In Florida, the act of touching a person without their consent is unlawful, and people that engage in such behavior may be found guilty of battery. Notably, contact is an essential element of many battery crimes, and if the prosecution cannot establish that a person charged with battery made actual contact with their alleged victim, they should not be able to obtain a conviction. This was demonstrated in a recent Florida case in which the court reversed the defendant’s battery conviction. If you are accused of battery, it is smart to speak to a Clearwater battery defense attorney about your potential defenses.
Facts Surrounding the Alleged Assault
It is alleged that police officers attempted to pull over the defendant when he was driving. They offered several reasons for their attempt, including that the defendant had an unregistered tag, failed to wear a seatbelt, and his car smelled of cannabis. The officers, dressed in law enforcement clothing, were in an unmarked black SUV with red and blue track lights activated to stop the defendant.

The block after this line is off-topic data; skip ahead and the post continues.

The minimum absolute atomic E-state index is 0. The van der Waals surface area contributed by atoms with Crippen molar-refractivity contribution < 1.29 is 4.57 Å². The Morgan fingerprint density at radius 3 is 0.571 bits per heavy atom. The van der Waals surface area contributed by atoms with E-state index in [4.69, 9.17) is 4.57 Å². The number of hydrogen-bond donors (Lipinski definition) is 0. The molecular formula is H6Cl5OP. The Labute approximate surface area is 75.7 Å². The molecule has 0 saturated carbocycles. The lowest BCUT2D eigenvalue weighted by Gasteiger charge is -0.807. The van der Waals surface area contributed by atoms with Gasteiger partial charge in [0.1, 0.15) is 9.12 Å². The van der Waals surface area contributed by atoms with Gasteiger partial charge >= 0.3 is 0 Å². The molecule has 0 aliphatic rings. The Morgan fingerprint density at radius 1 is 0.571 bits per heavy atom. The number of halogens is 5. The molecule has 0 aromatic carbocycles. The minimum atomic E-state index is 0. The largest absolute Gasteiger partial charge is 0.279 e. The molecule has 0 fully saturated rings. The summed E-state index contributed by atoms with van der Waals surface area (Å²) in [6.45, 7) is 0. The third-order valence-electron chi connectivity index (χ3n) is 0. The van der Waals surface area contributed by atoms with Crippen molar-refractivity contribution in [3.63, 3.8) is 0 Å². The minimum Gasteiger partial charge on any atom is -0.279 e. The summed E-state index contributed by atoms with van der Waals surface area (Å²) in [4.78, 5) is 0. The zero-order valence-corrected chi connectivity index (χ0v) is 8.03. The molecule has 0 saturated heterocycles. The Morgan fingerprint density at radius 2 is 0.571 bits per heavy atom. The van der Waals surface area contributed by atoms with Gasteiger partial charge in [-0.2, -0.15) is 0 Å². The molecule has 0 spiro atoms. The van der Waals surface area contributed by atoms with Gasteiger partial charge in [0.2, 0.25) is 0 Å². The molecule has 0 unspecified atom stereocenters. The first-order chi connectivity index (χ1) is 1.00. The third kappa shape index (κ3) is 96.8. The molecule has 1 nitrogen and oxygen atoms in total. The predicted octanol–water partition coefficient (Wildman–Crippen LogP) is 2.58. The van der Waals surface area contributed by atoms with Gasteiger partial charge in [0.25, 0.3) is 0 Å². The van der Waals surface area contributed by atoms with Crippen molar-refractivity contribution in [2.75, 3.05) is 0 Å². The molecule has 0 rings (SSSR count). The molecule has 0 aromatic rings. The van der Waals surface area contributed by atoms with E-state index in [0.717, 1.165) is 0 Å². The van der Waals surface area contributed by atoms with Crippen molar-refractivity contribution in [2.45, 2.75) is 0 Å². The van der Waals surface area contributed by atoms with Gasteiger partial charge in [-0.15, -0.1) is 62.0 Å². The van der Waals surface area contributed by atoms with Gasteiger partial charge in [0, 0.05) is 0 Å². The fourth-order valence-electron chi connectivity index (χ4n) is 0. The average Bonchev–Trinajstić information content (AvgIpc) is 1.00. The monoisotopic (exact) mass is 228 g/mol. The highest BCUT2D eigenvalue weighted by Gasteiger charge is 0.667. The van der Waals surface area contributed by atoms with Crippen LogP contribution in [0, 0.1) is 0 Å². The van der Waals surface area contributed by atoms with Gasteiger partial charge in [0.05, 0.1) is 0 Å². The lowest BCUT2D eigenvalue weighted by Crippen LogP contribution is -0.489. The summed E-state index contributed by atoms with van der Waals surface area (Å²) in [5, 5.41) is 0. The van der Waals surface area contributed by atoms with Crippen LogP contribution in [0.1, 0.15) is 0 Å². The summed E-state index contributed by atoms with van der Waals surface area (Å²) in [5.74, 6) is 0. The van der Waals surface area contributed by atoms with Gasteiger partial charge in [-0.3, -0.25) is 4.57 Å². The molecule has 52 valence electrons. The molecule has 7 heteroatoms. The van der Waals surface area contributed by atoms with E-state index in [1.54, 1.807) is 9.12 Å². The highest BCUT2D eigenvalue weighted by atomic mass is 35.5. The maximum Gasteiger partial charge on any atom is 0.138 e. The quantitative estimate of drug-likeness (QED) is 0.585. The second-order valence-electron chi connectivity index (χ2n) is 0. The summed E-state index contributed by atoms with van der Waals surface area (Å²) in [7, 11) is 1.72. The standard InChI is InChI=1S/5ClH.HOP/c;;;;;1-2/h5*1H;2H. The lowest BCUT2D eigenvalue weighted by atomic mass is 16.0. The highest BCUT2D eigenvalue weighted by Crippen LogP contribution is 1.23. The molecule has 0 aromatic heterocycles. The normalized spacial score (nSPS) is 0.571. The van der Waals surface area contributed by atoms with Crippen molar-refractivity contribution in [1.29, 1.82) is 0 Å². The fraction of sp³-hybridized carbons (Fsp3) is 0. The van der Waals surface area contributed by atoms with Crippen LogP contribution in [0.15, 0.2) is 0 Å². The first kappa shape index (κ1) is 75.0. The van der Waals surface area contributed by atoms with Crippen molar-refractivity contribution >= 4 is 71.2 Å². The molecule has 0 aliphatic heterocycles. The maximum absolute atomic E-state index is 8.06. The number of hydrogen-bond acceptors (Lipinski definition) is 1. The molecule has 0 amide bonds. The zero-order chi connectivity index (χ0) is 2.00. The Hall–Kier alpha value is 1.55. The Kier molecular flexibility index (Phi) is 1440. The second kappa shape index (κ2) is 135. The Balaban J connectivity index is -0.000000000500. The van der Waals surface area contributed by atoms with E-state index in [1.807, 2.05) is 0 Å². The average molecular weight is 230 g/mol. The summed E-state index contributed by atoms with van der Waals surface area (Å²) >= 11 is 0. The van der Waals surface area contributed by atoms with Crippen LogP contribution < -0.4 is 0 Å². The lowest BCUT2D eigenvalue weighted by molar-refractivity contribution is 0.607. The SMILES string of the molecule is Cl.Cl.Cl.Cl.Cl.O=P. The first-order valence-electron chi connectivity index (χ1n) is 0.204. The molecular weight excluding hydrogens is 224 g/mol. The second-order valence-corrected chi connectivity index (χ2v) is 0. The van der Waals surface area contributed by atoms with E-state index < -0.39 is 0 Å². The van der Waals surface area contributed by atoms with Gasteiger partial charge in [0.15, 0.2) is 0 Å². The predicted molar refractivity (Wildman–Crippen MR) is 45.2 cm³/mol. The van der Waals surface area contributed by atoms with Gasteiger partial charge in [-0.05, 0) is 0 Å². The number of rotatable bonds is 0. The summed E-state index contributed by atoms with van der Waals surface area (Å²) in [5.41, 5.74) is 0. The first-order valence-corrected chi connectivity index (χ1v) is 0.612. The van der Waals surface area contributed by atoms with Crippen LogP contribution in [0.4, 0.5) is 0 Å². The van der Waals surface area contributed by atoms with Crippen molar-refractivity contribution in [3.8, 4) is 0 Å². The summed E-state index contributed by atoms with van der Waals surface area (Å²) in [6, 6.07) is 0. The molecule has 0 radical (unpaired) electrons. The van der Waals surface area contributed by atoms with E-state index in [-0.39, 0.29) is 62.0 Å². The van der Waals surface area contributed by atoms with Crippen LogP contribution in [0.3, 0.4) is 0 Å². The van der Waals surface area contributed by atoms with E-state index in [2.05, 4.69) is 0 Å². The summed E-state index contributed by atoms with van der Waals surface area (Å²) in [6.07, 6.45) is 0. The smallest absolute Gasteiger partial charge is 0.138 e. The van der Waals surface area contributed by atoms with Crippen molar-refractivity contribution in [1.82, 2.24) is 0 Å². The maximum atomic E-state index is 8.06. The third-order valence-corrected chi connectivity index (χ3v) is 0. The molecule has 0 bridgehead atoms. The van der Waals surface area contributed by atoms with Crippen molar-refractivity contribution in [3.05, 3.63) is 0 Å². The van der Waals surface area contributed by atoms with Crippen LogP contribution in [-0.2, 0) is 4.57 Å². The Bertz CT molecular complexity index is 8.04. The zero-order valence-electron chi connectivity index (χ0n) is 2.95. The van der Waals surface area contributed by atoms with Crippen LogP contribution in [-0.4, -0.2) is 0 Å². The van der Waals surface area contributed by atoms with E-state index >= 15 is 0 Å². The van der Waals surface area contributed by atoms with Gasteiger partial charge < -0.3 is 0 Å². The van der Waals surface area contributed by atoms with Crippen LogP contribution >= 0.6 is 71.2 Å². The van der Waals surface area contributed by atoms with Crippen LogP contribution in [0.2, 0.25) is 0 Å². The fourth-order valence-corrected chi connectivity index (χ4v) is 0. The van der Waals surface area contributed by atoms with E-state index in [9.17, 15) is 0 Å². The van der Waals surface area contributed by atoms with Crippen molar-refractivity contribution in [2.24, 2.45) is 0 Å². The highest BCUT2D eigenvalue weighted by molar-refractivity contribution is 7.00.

Reportedly, when the defendant did not immediately comply with the officers’ orders to pull over, they positioned their SUV slightly in front of his vehicle and activated the siren, trying to stop him. At this point, the defendant revved his engine and drove his car toward the officers’ SUV. However, both officers managed to jump back into the SUV, and the defendant’s car struck the front passenger door of the SUV without hitting any of the officers. The State subsequently charged the defendant with several offenses, including aggravated battery on a law enforcement officer. He moved for an acquittal on the aggravated battery count at the close of evidence. The court denied his motion, and he was convicted, after which he appealed.